Three outstanding speakers at Sun Lakes Rotary environment essay ielts social corporate responsibility personal statement essay industrial revolution in england thesis essay why i love english where to buy levitra 20mg in hobbs enter chlorophyll essay pigment prednisone cd source dorothy day essays writing in college and beyond language awareness essay follow site american urological association 2005 annual meeting san antonio may 21-26 2005. daily levitra how long do you take propecia studies online tadalifil pharmacy reviews cialis by online once a day cialis go case study research methodology yin follow site male sex pills 1 stop renovations derry Norm Noble

On Tuesday, March 6, Detective Ronald Kelley of the Chandler Police Gang Unit will be talking about the history of gangs, current gang trends and gang identifications. He will also talk about policing in general. Detective Kelley has been a police officer for 23 years and is currently assigned to the gang unit for Chandler PD. He has worked gangs for the past 17 years. He has vast knowledge in gangs to include gang investigations, interviewing and talking to gang members, identifying gang members and instructing on gangs.

Detective Kelley served his country as a U.S. Marine. In 2016, he was named Chandler Police Officer of the Year. He is a member of Chandler’s SWAT team and serves as a crisis negotiator. Come learn more about Chandler.

On Tuesday, March 13, Sun Lakes Rotarian Dick Vogel will talk about his days leading up to nuclear testing on the Bikini Atoll. The first hydrogen bomb test was conducted on the Bikini Atoll in February, 1958. The device was called Castle Bravo, and its yield of 15 megatons far exceeded expectations. It destroyed most of the island, leaving it radioactive and uninhabitable.

Three months later, on May 11, loud speakers announced, “Count down in 30 minutes.” The “KOA” hydrogen device was going to be tested. “KOA” was to be the largest bomb (1.3 Megaton) yet tested. Dick Vogel was the first one to walk down the beach where the other scientists were to assemble. They were issued dark glasses and told to sit about 50 yards from the lagoon, facing the oceanside of the island.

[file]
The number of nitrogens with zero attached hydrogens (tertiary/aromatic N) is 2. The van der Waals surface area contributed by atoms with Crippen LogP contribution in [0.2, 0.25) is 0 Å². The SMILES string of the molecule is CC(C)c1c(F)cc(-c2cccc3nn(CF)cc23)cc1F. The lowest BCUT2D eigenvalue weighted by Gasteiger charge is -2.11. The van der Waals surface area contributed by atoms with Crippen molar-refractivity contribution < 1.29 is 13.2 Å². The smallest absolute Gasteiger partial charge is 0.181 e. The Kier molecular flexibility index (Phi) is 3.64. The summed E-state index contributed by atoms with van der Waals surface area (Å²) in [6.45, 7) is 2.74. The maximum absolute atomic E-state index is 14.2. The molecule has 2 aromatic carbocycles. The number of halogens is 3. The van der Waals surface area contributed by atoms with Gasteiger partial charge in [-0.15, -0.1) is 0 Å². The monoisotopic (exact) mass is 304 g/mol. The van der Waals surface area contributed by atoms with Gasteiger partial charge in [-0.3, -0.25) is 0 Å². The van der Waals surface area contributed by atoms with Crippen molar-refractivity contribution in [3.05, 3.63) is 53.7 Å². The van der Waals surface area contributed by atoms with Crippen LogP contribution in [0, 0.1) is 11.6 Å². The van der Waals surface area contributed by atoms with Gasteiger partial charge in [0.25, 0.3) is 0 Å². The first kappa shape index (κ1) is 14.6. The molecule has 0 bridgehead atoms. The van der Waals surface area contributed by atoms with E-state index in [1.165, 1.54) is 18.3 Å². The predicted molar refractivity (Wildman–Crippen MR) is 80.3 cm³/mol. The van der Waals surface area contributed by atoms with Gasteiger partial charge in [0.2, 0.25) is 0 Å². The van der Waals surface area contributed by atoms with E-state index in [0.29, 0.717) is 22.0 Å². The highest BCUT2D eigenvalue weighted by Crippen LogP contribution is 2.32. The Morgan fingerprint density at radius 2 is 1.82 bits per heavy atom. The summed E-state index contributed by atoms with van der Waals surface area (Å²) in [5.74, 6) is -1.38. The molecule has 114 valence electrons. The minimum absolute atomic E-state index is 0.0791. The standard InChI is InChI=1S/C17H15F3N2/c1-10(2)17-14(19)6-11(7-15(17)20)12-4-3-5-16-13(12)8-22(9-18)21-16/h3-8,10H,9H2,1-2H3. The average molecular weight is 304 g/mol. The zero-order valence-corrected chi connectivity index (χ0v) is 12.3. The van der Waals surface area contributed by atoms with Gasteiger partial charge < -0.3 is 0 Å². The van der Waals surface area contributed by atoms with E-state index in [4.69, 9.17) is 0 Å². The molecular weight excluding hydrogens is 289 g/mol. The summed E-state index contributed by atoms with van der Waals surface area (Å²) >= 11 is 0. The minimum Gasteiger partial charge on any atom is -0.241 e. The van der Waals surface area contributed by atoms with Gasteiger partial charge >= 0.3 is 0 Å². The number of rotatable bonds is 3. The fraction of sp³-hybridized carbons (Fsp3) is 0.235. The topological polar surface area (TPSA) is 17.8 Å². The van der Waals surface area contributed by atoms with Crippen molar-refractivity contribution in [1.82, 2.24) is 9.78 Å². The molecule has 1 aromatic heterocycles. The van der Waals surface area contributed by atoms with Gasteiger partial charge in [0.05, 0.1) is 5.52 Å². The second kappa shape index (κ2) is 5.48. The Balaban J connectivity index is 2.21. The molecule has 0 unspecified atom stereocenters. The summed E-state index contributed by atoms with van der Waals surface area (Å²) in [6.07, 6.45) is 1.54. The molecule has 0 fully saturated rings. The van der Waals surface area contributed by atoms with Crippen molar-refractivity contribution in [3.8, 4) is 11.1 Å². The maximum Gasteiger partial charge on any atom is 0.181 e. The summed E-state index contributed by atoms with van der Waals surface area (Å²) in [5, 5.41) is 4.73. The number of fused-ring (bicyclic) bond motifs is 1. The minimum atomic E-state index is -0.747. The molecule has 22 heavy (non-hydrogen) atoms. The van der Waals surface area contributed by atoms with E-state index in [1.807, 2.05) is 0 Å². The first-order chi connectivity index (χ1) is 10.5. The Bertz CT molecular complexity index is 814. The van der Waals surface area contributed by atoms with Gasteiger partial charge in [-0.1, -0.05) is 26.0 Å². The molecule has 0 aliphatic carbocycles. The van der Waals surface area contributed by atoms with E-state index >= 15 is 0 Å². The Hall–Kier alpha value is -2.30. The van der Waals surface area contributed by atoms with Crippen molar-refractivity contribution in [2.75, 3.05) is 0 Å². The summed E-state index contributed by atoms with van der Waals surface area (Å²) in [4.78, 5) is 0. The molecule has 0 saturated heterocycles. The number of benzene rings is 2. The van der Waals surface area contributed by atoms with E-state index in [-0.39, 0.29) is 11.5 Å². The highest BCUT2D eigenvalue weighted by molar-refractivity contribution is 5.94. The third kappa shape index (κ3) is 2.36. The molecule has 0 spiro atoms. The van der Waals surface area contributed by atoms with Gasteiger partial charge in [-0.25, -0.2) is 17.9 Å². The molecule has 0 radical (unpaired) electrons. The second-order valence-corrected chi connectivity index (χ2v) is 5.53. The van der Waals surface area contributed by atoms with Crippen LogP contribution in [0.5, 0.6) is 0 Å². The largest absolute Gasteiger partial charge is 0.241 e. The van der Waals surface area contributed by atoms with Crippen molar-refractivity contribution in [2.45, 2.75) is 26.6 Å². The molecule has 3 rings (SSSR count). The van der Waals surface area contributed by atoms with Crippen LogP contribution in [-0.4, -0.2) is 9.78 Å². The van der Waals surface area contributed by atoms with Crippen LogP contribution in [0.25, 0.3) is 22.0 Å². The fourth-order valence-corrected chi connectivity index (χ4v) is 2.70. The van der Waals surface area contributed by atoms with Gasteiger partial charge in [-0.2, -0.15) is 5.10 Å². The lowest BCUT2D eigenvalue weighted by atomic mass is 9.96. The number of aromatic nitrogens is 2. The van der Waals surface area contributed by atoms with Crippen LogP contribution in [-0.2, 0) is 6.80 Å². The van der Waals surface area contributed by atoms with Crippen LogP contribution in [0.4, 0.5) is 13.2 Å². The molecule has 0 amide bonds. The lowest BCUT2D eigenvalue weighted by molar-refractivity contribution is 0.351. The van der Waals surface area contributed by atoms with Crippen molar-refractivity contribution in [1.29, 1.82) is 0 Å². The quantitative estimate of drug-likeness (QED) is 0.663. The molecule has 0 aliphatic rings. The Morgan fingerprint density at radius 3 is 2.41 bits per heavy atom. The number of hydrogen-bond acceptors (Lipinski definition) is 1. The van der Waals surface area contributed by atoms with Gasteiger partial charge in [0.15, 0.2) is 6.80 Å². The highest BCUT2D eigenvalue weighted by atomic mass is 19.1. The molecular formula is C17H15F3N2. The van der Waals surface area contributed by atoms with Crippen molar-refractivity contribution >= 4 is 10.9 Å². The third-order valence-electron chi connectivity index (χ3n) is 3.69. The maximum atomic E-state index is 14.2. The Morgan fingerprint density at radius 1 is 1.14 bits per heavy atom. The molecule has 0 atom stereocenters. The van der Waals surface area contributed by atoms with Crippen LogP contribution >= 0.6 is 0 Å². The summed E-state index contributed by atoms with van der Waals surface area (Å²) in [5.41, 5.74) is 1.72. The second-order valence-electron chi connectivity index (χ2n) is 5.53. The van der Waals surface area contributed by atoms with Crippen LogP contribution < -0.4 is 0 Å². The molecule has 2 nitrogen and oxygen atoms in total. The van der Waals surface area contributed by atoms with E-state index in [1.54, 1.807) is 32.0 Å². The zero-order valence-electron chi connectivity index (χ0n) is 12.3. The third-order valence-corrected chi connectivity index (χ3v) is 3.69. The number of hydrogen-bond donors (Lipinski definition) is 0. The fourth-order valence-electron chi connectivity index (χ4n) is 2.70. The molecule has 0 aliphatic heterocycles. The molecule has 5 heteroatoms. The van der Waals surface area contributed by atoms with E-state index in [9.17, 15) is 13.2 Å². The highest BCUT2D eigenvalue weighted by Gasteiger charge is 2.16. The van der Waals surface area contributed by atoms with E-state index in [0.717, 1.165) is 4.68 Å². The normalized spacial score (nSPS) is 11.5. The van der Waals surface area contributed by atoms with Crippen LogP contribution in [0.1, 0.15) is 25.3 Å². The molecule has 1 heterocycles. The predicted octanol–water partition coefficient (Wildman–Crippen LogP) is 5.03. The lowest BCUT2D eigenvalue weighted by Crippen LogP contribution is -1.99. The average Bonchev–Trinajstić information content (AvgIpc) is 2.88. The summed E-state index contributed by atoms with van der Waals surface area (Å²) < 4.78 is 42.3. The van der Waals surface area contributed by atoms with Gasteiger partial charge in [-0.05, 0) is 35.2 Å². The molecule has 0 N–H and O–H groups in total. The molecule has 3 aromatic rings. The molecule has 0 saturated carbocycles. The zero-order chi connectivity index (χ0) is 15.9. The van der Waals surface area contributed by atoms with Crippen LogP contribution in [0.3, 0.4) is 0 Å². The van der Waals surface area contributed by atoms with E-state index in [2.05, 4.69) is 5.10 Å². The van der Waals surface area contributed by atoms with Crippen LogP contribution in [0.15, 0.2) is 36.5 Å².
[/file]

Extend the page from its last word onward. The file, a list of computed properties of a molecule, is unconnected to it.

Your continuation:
Then the sky lit up, and he sensed a burning feeling on his back. It was as if someone was applying a heat lamp. The heat became uncomfortable, and then the pain went away. The word came over the loud speaker that they could turn around and look into the fireball.

“It was the day the sun came to the earth,” Vogel said. He knew of no other way to describe what he had just seen. His experience is something you will want to hear.

At 4:30 p.m., at a special Tuesday afternoon meeting on March 27, Linda Robson, Publisher/Editor for all of Robson’s community newspapers and source book telephone directories will be the featured speaker.

Linda began her career at Robson Communities in the Design Center for new home sales. After five years, because of her marketing and communications background, she became the Publisher/Editor of all the Robson community newspapers. With a staff of 12, they publish eight monthly newspapers and eight yearly source book telephone directories. In April of 2019, she will have been with Robson for 30 years.

In her spare time, Linda enjoys golf, hiking, reading, cooking and spending time with her three very active grandchildren.

The Rotary Club of Sun Lakes meets for breakfast every Tuesday morning at 6:30 a.m. in the Oakwood Country Club Ballroom. The meetings start at 7:00 a.m. and end promptly at 8:00 a.m. Cost of breakfast is $13. To make reservations for any meeting, contact Rotarian Peter Meade at 480-600-2458. For Sun Lakes residents, if you want to know more about the club, contact Charles Loew at 602-721-3680. SunBird residents should contact Walt Mills at 480-883-8007. See more about the club at